There’s not a lot of know-how about how to design appropriate renewable energy systems in that region, so a lot of our work starts with this when we put in for grants or when somebody comes to us say hey, we need energy. We do our studies, and then we come up with diagrams like this. We also do site evaluation. That’s the wind resource study to make sure that the areas are appropriate. That’s an example of a wind rose there. It just shows you, it’s not zoomed in enough to see the detail, but the general idea of a wind rose is it tells you what direction the wind blows from predominantly, how often, and how strong. So each of these colors represents a different wind speed, the top here is North, so you can see here, the wind blows primarily from the North and Northeast for that particular site.
As I mentioned, we also do a lot of operator training. Again, that touches again on the social aspect of the organization, that we’re a nonprofit organization. That allows us to do things like operator training, which are money losers. You know, you make money by building the product, and selling it and never going back and seeing those people, but that doesn’t deliver a sustainable energy source. Installation work– we do all of that. We don’t outsource any of that. We do all that in house, That’s digging the foundations, pouring foundations, anchors, building and assembling towers out in the field. And also maintenance, which again, we do some. I mean here are two of our technicians, and here are three local guys. So we do some of the work, but we try to get them involved as much as possible and over time, the ideas is that’ll move more and more towards the communities themselves, that is once they receive the training.
Just a couple key points I want to touch on, just really briefly, history of Nicaragua. Why is that region– why is there no civil infrastructure on the Caribbean coast of Nicaragua? Why is it so remote? Basically, it starts with the fact that Nicaragua was colonized by the Spanish and English at the same time. Spanish on the Pacific side, English on the Caribbean side. The way that went– basically the Caribbean side has never felt that it was really part of the national government and it actually wasn’t until about 1900, with the help of US Marines, that the Pacific side, the central government in Managua invaded the Caribbean side to as they say realign it or reappropriate it or something. But the Caribbean coast really views it as an invasion, where they were integrated.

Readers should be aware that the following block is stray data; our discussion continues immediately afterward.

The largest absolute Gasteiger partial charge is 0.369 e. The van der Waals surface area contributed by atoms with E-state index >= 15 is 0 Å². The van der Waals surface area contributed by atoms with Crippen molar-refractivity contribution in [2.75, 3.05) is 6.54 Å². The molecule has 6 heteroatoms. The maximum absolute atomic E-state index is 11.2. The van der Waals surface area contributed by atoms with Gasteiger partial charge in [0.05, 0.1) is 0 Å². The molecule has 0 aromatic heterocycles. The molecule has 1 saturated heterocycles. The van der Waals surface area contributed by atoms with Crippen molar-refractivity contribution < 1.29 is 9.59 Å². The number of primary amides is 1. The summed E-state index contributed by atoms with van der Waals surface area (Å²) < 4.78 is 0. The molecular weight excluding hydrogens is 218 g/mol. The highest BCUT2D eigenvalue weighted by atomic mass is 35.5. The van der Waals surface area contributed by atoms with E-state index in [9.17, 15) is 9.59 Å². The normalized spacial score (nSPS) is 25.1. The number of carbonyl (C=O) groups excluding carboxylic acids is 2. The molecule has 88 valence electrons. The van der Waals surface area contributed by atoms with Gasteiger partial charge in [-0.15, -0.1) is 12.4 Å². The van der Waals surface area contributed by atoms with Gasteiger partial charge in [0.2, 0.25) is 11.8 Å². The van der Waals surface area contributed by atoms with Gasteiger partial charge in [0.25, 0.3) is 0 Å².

And that’s where you get really the forming of Nicaragua as one country. But that didn’t change the fact that people in the Caribbean never saw themselves as part of the national government. This manifests itself in a lot of ways, I mean, for example, just demographics. The English and Spanish pursued very different policies on the Pacific side. The Spanish pretty much decimated the local population. Therefore, the people you have there today are lighter skinned, Spanish speaking, more Spanish descent. On the Caribbean side, the English were more hands-off, but there was some slavery, so there are black creole communities. A lot of the indigenous communities have survived on the coast as well. So it’s much more diverse on the Caribbean side. And over 50% of the population on the Caribbean side speaks English as a first language, creole English. And then after the US Marines invaded the Caribbean side, you have a long period of dictatorship, about forty years the Somosa family.
And they banned educate– they always viewed that sort of a resource pool, the Caribbean side as a resource pool, not really part of the country. They banned education over the fifth grade level during that entire time. So, I mean, all these things speak to why there isn’t much technical capacity there, why there isn’t civil infrastructure. There’s a pretty long, brutal history there. And then also natural disasters, the hurricanes. Hurricane Yvonne in 1989 destroyed 90% of Blue Fields. So this is just to give you a sense of the context of where we work. Again, as I mentioned before, the fact that blueEnergy is nonprofit, and has sort of social focus, that means that gives us some room to focus on sustainability, and not on maximizing sales.